A homeless man sleeps on a bench in Palisades Park.

Los Angeles County is improving services for homeless residents and local officials hope improvements in the unincorporated areas of Los Angeles will have a trickle-down effect on the local crisis.

The County’s Board of Supervisors voted Oct. 30 to declare a state of shelter emergency in unincorporated areas of the County so homeless services providers in those localities can apply for $81 million in state Homelessness Emergency Aid Program (HEAP) funding. The Los Angeles Housing Services Authority (LAHSA) recommends the funding be used to prevent people from becoming homeless, move more families and youth into permanent housing, and build more shelter beds, among other programs.

Supervisor Sheila Kuehl, author of the motion, said, “This important funding will go a long way to cover costs for bridge housing and emergency services. The Homeless Services Authority has been working with community stakeholders for months to develop this request for $81 million to invest in interim housing, prevention and rapid rehousing strategies, and strengthening the Coordinated Entry System which manages the case information of every person experiencing homelessness in the County. State funding could be very helpful right now to fortify the efforts we began with Measure H funding a little over a year ago.”

Officials hope better homelessness services in unincorporated Los Angeles could precipitate a drop in homelessness countywide, which in turn could mean fewer people using Santa Monica’s shelters, medical facilities, and mental health and substance abuse clinics. The city’s homeless population surged by 26 percent last year, ahead of a 23 percent increase countywide.

“(Building more housing) would relieve the impact on local service providers,” said Alisa Orduña, the City’s senior advisor on homelessness. “People shouldn’t have to come to Santa Monica to sleep on the beach because it feels safe, they should have a bed and a space to stay that’s meant for human habitation.”

Addressing the homelessness crisis at the County level will more evenly disperse housing and services through the Los Angeles region, Orduña said. People experiencing homelessness would no longer have to cluster in the few areas where homelessness services are concentrated, such as Santa Monica or Skid Row, and could instead stay in their communities.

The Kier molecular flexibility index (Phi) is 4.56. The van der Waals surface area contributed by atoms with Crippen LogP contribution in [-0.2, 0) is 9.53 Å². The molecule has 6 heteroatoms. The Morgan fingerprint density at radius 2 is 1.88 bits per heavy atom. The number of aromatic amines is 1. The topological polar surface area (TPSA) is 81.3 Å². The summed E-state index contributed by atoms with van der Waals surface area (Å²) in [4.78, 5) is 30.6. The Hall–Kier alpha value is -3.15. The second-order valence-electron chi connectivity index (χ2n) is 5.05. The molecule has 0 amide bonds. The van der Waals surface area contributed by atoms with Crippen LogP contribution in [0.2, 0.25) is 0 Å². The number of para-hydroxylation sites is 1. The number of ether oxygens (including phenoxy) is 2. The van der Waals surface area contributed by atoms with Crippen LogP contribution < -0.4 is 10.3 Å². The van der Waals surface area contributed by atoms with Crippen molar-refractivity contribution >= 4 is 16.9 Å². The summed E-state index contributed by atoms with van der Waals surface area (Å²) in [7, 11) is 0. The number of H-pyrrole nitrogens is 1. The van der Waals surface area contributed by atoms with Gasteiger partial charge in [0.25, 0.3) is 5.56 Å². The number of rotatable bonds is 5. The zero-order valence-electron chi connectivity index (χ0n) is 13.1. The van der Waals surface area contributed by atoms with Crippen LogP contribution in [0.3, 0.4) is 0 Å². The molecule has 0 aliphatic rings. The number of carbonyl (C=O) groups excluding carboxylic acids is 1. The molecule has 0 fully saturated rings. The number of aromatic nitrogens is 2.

She added she thinks service providers could build new supportive housing, case management offices, or community centers on underutilized land in unincorporated areas of the County. There is currently a countywide shortage of 3,250 shelter beds, according to a LAHSA report.

“If every community took a small chunk, community-based facilities would blend in so well and increase overall well-being for everyone,” Orduña said.

Alex Visotzky, a legislative affairs supervisor with LAHSA, said the agency will ask service providers around the country to submit proposals for projects once it receives the state funding. Local jurisdictions have to declare a shelter crisis to receive HEAP funding.

“We do try to fund with geographic equity in mind, where the need is greatest,” he said.

Orduña said the funding will allow service providers to intervene more effectively with people who are recently homeless or at risk of becoming homeless. She estimates that 60 percent of the homeless population can be supported with rental subsidies, while the other 40 percent who may need special services for mental illness or disabilities will benefit from bridge housing staffed with case managers that HEAP can fund.

“If we can help subsidize someone’s rent before they become chronically homeless, it’s far cheaper than allowing them to live on the street,” she said.

Jurisdictions across California must spend the HEAP funds by 2021, according to the official Los Angeles County Shelter Crisis Declaration.

This article was updated Nov. 1 at 2:56 p.m.


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  1. Basically the County’s answer to the issue is to make more young families dependent upon the welfare state? Meanwhile, there’s absolutely no mention of correcting the issue of the mentally deranged homeless people who ALREADY populate our streets and alleyways. Clearly, there’s a directive from either the Chief of Police, Mayor, or County officials to do absolutely nothing with the non-violent homeless people. They have absolutely flooded Ocean Park in recent years, and police just stand by and watch as they yell angrily at anyone and everyone who will listen while panhandling the local Walgreens ad nauseam.

  2. By the tone of the article this is a positive event yet so much rides on logistics and implementation. First comment is correct. The mentally societally challenged and citizens need Our City of Santa Monica and the ACLU work out solution for mandatory metal hospital stays, and that needs funding too.
    Finally, please consider changing your headline from “fight” to “alleviate”. Because that is what is needed. Not more fighting.

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